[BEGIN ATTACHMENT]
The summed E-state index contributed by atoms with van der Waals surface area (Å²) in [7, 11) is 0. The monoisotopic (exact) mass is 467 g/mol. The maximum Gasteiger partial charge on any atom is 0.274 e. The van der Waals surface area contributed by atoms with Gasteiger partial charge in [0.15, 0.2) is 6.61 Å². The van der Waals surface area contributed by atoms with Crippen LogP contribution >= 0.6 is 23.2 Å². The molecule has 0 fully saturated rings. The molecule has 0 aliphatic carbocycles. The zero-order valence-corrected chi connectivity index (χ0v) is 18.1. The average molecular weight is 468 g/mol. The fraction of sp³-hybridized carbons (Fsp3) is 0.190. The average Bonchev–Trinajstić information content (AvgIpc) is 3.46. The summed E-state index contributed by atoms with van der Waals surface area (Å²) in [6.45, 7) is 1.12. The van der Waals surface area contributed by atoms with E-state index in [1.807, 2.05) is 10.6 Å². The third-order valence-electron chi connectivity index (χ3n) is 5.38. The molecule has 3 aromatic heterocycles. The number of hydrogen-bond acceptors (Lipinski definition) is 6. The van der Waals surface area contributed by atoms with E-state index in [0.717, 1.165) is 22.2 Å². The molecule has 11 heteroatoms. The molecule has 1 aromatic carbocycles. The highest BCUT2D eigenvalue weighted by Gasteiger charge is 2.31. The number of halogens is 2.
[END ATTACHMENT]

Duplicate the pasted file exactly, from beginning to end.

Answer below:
The summed E-state index contributed by atoms with van der Waals surface area (Å²) in [7, 11) is 0. The monoisotopic (exact) mass is 467 g/mol. The maximum Gasteiger partial charge on any atom is 0.274 e. The van der Waals surface area contributed by atoms with Gasteiger partial charge in [0.15, 0.2) is 6.61 Å². The van der Waals surface area contributed by atoms with Crippen LogP contribution >= 0.6 is 23.2 Å². The molecule has 0 fully saturated rings. The molecule has 0 aliphatic carbocycles. The zero-order valence-corrected chi connectivity index (χ0v) is 18.1. The average molecular weight is 468 g/mol. The fraction of sp³-hybridized carbons (Fsp3) is 0.190. The average Bonchev–Trinajstić information content (AvgIpc) is 3.46. The summed E-state index contributed by atoms with van der Waals surface area (Å²) in [6.45, 7) is 1.12. The van der Waals surface area contributed by atoms with E-state index in [1.807, 2.05) is 10.6 Å². The third-order valence-electron chi connectivity index (χ3n) is 5.38. The molecule has 3 aromatic heterocycles. The number of hydrogen-bond acceptors (Lipinski definition) is 6. The van der Waals surface area contributed by atoms with E-state index in [0.717, 1.165) is 22.2 Å². The molecule has 11 heteroatoms. The molecule has 1 aromatic carbocycles. The highest BCUT2D eigenvalue weighted by Gasteiger charge is 2.31. The number of halogens is 2.